[LAC-TF] Fwd: Re: [OPSEC] IPv6 implications on IPv4 nets: IPv6 RAs, IPv4's VPN "leakage"

Fernando Gont fgont at si6networks.com
Fri Sep 14 17:48:00 BRT 2012


Super interesante.

-------- Original Message --------
Subject: Re: [OPSEC] IPv6 implications on IPv4 nets: IPv6 RAs, IPv4's
VPN "leakage"
Date: Fri, 14 Sep 2012 20:14:22 +0200
From: Gert Doering <gert at space.net>
To: Fernando Gont <fgont at si6networks.com>
CC: Gert Doering <gert at space.net>, Andrew Yourtchenko
<ayourtch at cisco.com>,  "'opsec at ietf.org'" <opsec at ietf.org>


On Thu, Sep 13, 2012 at 08:17:09PM -0300, Fernando Gont wrote:
> On 09/13/2012 03:15 PM, Gert Doering wrote:
>> OpenVPN before 2.3 has no idea what IPv6 is (in client-server
>> mode).
> That's the impression that I got... but since I didn't play much
> with openvpn (other than getting my vpn "up and running"), I didn't
> want to make any sort of claim...
> That said, I get the following banner: OpenVPN 2.2.1 i686-linux-gnu
> [SSL] [LZO2] [EPOLL] [PKCS11] [eurephia] [MH] [PF_INET6] [IPv6
> payload 20110424-2 (2.2RC2)] built on Mar 30 2012
> -- not sure what the PF_INET6 and "IPv6 payload 20110424-2
> (2.2RC2)" mean.

That's "you got a debian package that has most of the IPv6 goodies in
it already" :-) - both openvpn-over-IPv6 (PF_INET6) and IPv6-over-openvpn
have been available as patch sets for about two years now.  Debian
them in their package, and I think you could enable it on Gentoo.

>> Plus, while IPv6 communication can be redirected to the tunnel
>> (by just pushing a 2000::/3 route), more specific IPv6 routes
>> pointing elsewhere will still be honoured, including "connected
>> /64" networks.
> Yes. And there could be default routers with different priorities,
> too.
> That's why I had claimed that "even if the vpn software supports
> v6, the attack might still work".

Yes.  Blocking "VPN evasion" traffic for IPv6 is more tricky than for
if the hosts supports RAs with more specific routes - even if you block
access to the local /64, someone might sneak in a /128 via RA from fe80.

I'm really wondering (thinking out loud now) how to block local IPv6
communication in a reasonably portable way... using routing is tricky,
using firewalling is even more tricky (as it's optional on all supported
operating systems, and the BSDs even have more than one option each...).

>> To make "--redirect-gateway block-local" (which does "all IPv4
>> communication MUST go through the server!")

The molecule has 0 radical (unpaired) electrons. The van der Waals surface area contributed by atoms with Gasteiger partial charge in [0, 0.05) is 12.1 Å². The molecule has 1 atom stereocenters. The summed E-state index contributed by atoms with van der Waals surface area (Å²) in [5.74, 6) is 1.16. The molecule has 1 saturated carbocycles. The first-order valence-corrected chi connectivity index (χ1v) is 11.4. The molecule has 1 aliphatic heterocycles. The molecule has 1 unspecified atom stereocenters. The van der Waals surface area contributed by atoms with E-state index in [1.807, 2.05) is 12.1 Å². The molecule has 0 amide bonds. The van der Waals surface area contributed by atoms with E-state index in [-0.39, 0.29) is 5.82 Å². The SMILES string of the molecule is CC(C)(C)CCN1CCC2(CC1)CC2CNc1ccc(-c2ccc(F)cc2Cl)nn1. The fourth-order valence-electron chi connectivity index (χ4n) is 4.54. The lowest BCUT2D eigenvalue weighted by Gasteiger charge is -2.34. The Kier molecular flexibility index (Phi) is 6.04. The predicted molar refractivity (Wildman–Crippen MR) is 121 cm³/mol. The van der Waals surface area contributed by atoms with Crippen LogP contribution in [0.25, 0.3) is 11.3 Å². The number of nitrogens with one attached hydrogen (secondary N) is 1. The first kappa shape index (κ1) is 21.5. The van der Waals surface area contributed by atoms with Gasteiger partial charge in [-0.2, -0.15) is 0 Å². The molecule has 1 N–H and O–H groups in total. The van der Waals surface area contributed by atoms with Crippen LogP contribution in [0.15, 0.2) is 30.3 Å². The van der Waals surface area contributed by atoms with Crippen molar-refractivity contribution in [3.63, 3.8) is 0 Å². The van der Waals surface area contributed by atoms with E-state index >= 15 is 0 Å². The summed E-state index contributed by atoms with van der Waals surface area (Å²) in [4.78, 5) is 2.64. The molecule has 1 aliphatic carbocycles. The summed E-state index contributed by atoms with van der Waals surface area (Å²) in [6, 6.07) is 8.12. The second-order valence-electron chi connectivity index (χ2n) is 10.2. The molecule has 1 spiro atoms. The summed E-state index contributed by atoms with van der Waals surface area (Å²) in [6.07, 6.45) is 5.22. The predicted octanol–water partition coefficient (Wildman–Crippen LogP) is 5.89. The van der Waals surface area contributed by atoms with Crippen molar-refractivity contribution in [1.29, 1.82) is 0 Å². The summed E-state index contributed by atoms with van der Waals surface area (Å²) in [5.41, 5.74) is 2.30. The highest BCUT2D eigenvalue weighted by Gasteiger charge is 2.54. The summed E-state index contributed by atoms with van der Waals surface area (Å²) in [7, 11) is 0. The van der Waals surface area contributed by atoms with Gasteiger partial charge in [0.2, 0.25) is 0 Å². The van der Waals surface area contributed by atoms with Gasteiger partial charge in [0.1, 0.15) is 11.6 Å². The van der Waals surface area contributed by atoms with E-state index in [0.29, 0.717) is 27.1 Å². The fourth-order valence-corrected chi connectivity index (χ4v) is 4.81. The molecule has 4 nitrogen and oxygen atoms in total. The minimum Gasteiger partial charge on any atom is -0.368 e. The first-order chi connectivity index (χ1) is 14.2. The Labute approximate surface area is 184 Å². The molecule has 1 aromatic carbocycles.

> Without looking too close into the software, it looks that for the
> v4 case, openvpn simply installs an additional default route, which
> for some reason takes precedence over the existing one?

For IPv4, what OpenVPN does depends a bit on the flags given to
--redirect-gateway, but there are two possible scenarios:

 - 1. find out what the current default gateway is
 - 2. install /32 route for OpenVPN server to gateway
 - 3. delete default route
 - 4. install default route to tunnel
 - 5. on disconnect, re-install original default route

or B.
 - 3. override default route with two /1 routes ( and 128/1)

in addition, "block-local" does
 - 3a. find out what the local LAN's netmask is, split into two
       subnets, route those into the tunnel (so local connectivity is
       by the OpenVPN server dropping those packets)

this is not resilient against more-specific IPv4 routes either, but in
IPv4, these usually do not happen "magically" by unsolicited packets.

>> work for IPv6 on all supported platforms is quite a bit of work,
>> so it has not yet been done - it's likely to happen for OpenVPN
>> 2.4, but for now the priorities have been "get out 2.3 with at
>> least some basic IPv6 support, well-tested and working across
>> all client platforms".
> So far, I'm simply disabling v6 if I need to rely on the VPN to
> work as expected/intended.

That can certainly be done, but I'm one of those that *want* to use IPv6,
if only to find places of brokenness that need to be fixed :-)

Gert Doering
        -- NetMaster
have you enabled IPv6 on something today...?

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